By BoltClock


2010-06-09 19:49:42 8 Comments

I've just noticed that the long, convoluted Facebook URLs that we're used to now look like this:

http://www.facebook.com/example.profile#!/pages/Another-Page/123456789012345

As far as I can recall, earlier this year it was just a normal URL-fragment-like string (starting with #), without the exclamation mark. But now it's a shebang or hashbang (#!), which I've previously only seen in shell scripts and Perl scripts.

The new Twitter URLs now also feature the #! symbols. A Twitter profile URL, for example, now looks like this:

http://twitter.com/#!/BoltClock

Does #! now play some special role in URLs, like for a certain Ajax framework or something since the new Facebook and Twitter interfaces are now largely Ajaxified? Would using this in my URLs benefit my Web application in any way?

7 comments

@kingmaple 2012-05-31 09:51:02

To have a good follow-up about all this, Twitter - one of the pioneers of hashbang URL's and single-page-interface - admitted that the hashbang system was slow in the long run and that they have actually started reversing the decision and returning to old-school links.

Article about this is here.

@Matas Vaitkevicius 2017-07-12 03:13:21

Answers above describe well why and how it is used on twitter and facebook, what I missed is explanation what # does by default...

On a 'normal' (not a single page application) you can do anchoring with hash to any element that has id by placing that elements id in url after hash #

Example:

(on Chrome) Click F12 or Rihgt Mouse and Inspect element

enter image description here

then take id="answer-10831233" and add to url like following

https://stackoverflow.com/questions/3009380/whats-the-shebang-hashbang-in-facebook-and-new-twitter-urls-for#answer-10831233

and you will get a link that jumps to that element on the page

What's the shebang/hashbang (#!) in Facebook and new Twitter URLs for?

By using # in a way described in the answers above you are introducing conflicting behaviour... although I wouldn't loose sleep over it... since Angular it became somewhat of a standard....

@BoltClock 2017-07-12 03:49:20

raganwald's answer contains the explanation you said you missed. Even so, I don't see how the question benefits from a tutorial on how # works - the question assumes the reader is already familiar with URL fragments, and that functionality isn't really relevant here anyway, except for your remark about conflicting behavior.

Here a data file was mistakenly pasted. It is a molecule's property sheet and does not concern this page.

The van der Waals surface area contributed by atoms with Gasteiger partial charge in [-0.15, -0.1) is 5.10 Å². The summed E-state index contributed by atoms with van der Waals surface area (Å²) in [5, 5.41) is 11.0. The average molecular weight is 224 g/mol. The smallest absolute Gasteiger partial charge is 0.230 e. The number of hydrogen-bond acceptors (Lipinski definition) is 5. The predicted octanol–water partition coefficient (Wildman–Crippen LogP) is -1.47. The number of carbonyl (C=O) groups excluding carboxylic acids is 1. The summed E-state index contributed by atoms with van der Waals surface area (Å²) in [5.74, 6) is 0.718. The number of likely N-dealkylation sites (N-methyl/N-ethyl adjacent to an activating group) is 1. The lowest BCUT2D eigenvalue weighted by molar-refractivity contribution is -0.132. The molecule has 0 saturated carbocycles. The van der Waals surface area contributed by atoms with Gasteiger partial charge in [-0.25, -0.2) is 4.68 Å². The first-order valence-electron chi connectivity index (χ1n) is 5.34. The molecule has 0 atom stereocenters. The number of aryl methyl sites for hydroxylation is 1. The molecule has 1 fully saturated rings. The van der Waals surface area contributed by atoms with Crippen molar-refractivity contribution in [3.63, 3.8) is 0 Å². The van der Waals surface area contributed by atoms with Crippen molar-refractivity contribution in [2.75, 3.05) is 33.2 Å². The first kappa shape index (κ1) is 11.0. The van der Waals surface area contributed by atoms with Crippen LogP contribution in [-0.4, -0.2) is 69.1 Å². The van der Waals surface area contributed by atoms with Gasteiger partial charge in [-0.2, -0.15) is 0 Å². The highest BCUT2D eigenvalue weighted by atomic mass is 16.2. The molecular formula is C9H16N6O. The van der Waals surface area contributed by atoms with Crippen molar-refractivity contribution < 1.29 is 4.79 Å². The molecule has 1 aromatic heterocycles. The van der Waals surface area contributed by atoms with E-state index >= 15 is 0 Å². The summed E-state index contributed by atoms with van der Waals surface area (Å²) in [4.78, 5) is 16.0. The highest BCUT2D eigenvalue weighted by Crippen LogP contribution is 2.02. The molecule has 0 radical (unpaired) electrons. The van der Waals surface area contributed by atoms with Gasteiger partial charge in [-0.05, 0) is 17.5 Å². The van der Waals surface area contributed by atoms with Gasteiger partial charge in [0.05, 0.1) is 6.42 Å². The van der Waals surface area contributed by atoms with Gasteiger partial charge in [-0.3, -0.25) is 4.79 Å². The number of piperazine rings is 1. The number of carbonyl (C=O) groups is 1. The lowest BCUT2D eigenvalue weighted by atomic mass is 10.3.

@Matas Vaitkevicius 2017-07-16 02:43:50

@BoltClock Hi BoltClock, but without explaining what is default behaviour saying that 'it will conflict' does not give reader any idea what's at stake, what sort of functionality is potentially being lost... I just like to give nice answers with pictures if I see that something is missing that are as complete as I can make them...

@raganwald 2010-10-16 22:30:42

The octothorpe/number-sign/hashmark has a special significance in an URL, it normally identifies the name of a section of a document. The precise term is that the text following the hash is the anchor portion of an URL. If you use Wikipedia, you will see that most pages have a table of contents and you can jump to sections within the document with an anchor, such as:

https://en.wikipedia.org/wiki/Alan_Turing#Early_computers_and_the_Turing_test

https://en.wikipedia.org/wiki/Alan_Turing identifies the page and Early_computers_and_the_Turing_test is the anchor. The reason that Facebook and other Javascript-driven applications (like my own Wood & Stones) use anchors is that they want to make pages bookmarkable (as suggested by a comment on that answer) or support the back button without reloading the entire page from the server.

In order to support bookmarking and the back button, you need to change the URL. However, if you change the page portion (with something like window.location = 'http://raganwald.com';) to a different URL or without specifying an anchor, the browser will load the entire page from the URL. Try this in Firebug or Safari's Javascript console. Load http://minimal-github.gilesb.com/raganwald. Now in the Javascript console, type: